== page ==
In ancient times, worship of God often took the form of bringing a sacrifice. However, after the destruction of the second Temple in the year 70 CE, Jews could no longer bring sacrificial offerings, and therefore the rabbis decreed that prayers would substitute for the sacrifices. They set the times of the morning and afternoon prayers (Shacharit and Mincha) to correspond to the daily sacrifices of the morning (Tamid shel Shachar) and afternoon (Tamid shel Beyn Ha’arbayim) that used to be brought in the Temple.
But prayer must not be considered only as a substitute for sacrifices. Prayer existed in the Jewish tradition long before the Torah was given. The Talmud, basing itself on various Biblical verses, states that Abraham instituted the morning prayer, that Isaac instituted the afternoon prayer, and that Jacob instituted the evening prayer. Thus verbal prayer, as distinct from sacrificial offerings, has an independent source in Jewish tradition.
Nevertheless, even though the patriarchs initiated the three daily prayers, their practice is not necessarily the basis for the halachic requirement of prayer. We may theorize that in ancient times, when the Temple existed, prayer independent of sacrifice was practiced only sporadically, when the spirit moved a person to pray. In that case, the current halachic requirement of prayer is a rabbinic law that was enacted to substitute for the Temple sacrifice. But, on the other hand, we may argue that even in ancient times there was a requirement for verbal prayer and that this requirement is de’orayta, i.e. based on Biblical law.
The question of whether the requirement of prayer is based on Biblical or rabbinic law was hotly debated among the poskim, with many – perhaps most – authorities favoring a rabbinic origin. Others, most notably Moses Maimonides (Rambam, 1135-1204 CE) believe that prayer is a mitzvah de’orayta – a Biblical precept. But Maimonides does not attribute the halachic basis merely to the patriarchs’ practice: that alone would not have sufficed to establish prayer as a Biblical law. Rather, Maimonides cites a verse in Ekev as the Biblical source for the mitzvah of prayer: “. . . and to worship the Lord your God with all your heart and with all your soul” (Deuteronomy 10:12). For after all, says Maimonides, what is worship of the heart? It is prayer.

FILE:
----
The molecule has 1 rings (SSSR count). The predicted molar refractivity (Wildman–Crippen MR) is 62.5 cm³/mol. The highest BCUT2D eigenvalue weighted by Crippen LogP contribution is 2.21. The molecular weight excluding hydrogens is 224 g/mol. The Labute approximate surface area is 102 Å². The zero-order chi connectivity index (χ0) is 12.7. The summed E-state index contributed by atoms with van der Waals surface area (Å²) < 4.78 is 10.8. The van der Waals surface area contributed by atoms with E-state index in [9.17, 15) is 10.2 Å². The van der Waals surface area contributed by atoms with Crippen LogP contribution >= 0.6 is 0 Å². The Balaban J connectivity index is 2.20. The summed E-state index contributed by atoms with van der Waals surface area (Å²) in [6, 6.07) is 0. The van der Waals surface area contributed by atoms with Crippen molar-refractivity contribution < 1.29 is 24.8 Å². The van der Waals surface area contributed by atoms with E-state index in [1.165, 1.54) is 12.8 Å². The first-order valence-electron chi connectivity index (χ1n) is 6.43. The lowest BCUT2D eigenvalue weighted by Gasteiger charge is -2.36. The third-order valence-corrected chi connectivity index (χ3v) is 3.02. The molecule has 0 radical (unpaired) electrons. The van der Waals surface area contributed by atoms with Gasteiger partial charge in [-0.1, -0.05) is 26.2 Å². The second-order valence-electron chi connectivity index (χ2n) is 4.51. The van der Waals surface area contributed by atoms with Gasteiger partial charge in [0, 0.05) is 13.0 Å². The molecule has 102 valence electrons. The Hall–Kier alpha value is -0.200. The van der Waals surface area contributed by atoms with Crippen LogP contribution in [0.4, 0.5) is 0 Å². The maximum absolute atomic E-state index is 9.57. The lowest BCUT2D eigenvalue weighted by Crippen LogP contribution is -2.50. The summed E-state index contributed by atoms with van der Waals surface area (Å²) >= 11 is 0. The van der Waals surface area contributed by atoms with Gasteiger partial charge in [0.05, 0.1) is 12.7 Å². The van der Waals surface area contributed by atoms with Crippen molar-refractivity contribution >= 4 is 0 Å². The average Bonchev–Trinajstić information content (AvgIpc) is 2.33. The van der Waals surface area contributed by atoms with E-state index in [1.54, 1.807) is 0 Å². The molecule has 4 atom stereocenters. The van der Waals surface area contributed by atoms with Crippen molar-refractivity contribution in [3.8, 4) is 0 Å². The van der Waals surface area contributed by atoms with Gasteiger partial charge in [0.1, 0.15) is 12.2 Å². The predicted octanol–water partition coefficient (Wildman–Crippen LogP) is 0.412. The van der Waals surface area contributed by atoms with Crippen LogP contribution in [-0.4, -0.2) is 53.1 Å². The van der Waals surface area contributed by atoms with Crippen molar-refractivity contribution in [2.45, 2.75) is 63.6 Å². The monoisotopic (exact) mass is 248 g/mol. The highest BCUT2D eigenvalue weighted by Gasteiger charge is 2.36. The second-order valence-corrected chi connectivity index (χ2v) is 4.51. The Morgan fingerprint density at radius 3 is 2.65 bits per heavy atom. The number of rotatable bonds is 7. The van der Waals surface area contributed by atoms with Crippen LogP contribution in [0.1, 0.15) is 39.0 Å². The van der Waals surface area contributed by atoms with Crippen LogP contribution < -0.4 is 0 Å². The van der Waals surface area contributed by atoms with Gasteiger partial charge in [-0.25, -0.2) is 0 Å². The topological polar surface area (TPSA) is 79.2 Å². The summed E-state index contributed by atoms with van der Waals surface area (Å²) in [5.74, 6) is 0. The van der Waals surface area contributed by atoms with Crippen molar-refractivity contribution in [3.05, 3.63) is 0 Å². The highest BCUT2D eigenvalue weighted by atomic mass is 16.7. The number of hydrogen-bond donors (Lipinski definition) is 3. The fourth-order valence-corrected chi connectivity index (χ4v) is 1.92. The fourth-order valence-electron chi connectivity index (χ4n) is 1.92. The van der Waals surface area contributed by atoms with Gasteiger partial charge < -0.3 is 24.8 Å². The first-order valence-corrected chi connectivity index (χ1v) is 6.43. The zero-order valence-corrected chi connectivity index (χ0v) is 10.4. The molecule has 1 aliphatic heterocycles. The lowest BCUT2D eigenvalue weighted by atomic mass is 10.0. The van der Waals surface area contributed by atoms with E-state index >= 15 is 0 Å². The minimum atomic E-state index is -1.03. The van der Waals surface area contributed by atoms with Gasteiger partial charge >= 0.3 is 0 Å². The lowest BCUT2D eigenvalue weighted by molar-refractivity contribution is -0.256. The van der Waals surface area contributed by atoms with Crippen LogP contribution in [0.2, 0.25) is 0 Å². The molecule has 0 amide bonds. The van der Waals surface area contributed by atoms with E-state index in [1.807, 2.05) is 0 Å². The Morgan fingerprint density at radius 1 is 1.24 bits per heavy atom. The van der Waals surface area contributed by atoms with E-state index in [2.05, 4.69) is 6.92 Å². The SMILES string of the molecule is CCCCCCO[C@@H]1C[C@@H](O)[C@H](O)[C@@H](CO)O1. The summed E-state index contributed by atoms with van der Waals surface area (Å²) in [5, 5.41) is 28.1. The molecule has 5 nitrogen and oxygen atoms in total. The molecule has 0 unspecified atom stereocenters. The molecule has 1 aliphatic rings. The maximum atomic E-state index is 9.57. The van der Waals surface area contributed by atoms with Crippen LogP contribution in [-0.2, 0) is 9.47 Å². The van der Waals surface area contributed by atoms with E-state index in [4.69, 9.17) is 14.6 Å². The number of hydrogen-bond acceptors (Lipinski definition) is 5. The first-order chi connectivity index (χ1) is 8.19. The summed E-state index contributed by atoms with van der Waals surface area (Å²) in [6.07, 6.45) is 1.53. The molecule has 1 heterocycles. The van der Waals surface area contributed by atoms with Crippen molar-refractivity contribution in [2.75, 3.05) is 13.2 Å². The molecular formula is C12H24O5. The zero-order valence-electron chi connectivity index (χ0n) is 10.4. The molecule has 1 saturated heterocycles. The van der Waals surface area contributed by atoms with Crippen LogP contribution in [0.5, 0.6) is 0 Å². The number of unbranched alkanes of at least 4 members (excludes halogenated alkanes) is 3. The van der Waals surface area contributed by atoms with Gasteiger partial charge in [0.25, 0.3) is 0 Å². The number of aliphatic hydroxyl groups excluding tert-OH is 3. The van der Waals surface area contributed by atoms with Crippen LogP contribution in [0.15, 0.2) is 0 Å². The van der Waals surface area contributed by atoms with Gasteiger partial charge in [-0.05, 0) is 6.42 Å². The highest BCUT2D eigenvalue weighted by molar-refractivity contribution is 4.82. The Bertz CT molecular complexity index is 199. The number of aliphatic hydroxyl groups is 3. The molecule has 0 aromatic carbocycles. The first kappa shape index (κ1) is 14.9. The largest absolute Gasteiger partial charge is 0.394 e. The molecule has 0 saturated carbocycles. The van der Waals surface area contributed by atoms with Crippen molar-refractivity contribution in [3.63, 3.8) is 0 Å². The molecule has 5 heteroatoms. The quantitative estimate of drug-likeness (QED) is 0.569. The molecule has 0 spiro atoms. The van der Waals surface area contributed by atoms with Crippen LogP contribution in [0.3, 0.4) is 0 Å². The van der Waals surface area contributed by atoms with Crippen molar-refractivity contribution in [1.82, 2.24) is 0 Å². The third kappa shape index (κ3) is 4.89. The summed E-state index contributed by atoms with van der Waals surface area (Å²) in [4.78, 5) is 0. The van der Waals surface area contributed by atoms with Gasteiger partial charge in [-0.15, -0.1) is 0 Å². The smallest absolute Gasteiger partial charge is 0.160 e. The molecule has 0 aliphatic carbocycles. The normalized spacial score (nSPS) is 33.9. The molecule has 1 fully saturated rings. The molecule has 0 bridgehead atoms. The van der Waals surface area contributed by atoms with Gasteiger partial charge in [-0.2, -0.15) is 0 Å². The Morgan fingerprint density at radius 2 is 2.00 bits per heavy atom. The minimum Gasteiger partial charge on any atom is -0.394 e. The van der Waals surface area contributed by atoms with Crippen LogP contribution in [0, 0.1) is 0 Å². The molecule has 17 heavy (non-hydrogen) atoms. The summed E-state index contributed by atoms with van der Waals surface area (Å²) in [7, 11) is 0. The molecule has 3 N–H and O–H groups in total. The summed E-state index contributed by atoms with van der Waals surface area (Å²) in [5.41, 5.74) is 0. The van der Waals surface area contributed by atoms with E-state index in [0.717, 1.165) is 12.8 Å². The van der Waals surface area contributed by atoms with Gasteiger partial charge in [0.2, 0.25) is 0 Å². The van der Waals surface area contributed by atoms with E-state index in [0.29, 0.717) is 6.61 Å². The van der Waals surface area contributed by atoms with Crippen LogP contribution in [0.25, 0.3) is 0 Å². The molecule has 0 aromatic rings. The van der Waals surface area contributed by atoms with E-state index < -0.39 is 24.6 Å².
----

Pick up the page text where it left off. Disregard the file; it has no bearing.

Note that the Maimonidean view has practical consequences, of which I will cite one. If the basis for the halachic requirement of prayer is the above-cited verse, then it is a Biblical law that is not time-dependent, for that verse does not specify any times for prayer. The times of prayer, then, may be considered rabbinic law made to correspond to the times of the Temple sacrifices, but prayer itself is not time-dependent. Women are exempt from almost all time-dependent positive commandments, but if the Biblical precept of prayer is not time-dependent, then a woman may suffice with praying once daily and at any time of her choosing, but prayer is an obligation for women just as it is for men.
© Copyright 2009 by Ben Roshgolin. All rights reserved.